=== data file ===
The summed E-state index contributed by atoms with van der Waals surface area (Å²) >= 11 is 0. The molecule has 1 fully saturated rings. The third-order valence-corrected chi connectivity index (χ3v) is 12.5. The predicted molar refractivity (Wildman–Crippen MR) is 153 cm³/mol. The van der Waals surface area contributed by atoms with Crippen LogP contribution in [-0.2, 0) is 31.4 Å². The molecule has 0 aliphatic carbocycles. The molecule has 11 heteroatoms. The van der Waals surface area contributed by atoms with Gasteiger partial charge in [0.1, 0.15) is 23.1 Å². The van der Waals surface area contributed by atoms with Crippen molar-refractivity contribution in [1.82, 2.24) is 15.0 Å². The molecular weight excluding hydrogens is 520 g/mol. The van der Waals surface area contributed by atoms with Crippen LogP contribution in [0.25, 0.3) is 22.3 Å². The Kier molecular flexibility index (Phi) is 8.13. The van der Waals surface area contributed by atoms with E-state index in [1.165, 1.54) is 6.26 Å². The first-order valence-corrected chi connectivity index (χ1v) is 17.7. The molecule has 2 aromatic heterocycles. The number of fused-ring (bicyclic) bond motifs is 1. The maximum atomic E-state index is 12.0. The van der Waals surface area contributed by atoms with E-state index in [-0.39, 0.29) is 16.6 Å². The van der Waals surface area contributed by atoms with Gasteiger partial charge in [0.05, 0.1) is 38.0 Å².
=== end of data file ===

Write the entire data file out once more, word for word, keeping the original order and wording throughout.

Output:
The summed E-state index contributed by atoms with van der Waals surface area (Å²) >= 11 is 0. The molecule has 1 fully saturated rings. The third-order valence-corrected chi connectivity index (χ3v) is 12.5. The predicted molar refractivity (Wildman–Crippen MR) is 153 cm³/mol. The van der Waals surface area contributed by atoms with Crippen LogP contribution in [-0.2, 0) is 31.4 Å². The molecule has 0 aliphatic carbocycles. The molecule has 11 heteroatoms. The van der Waals surface area contributed by atoms with Gasteiger partial charge in [0.1, 0.15) is 23.1 Å². The van der Waals surface area contributed by atoms with Crippen molar-refractivity contribution in [1.82, 2.24) is 15.0 Å². The molecular weight excluding hydrogens is 520 g/mol. The van der Waals surface area contributed by atoms with Crippen LogP contribution in [0.25, 0.3) is 22.3 Å². The Kier molecular flexibility index (Phi) is 8.13. The van der Waals surface area contributed by atoms with E-state index in [1.165, 1.54) is 6.26 Å². The first-order valence-corrected chi connectivity index (χ1v) is 17.7. The molecule has 2 aromatic heterocycles. The number of fused-ring (bicyclic) bond motifs is 1. The maximum atomic E-state index is 12.0. The van der Waals surface area contributed by atoms with E-state index in [-0.39, 0.29) is 16.6 Å². The van der Waals surface area contributed by atoms with Gasteiger partial charge in [0.05, 0.1) is 38.0 Å².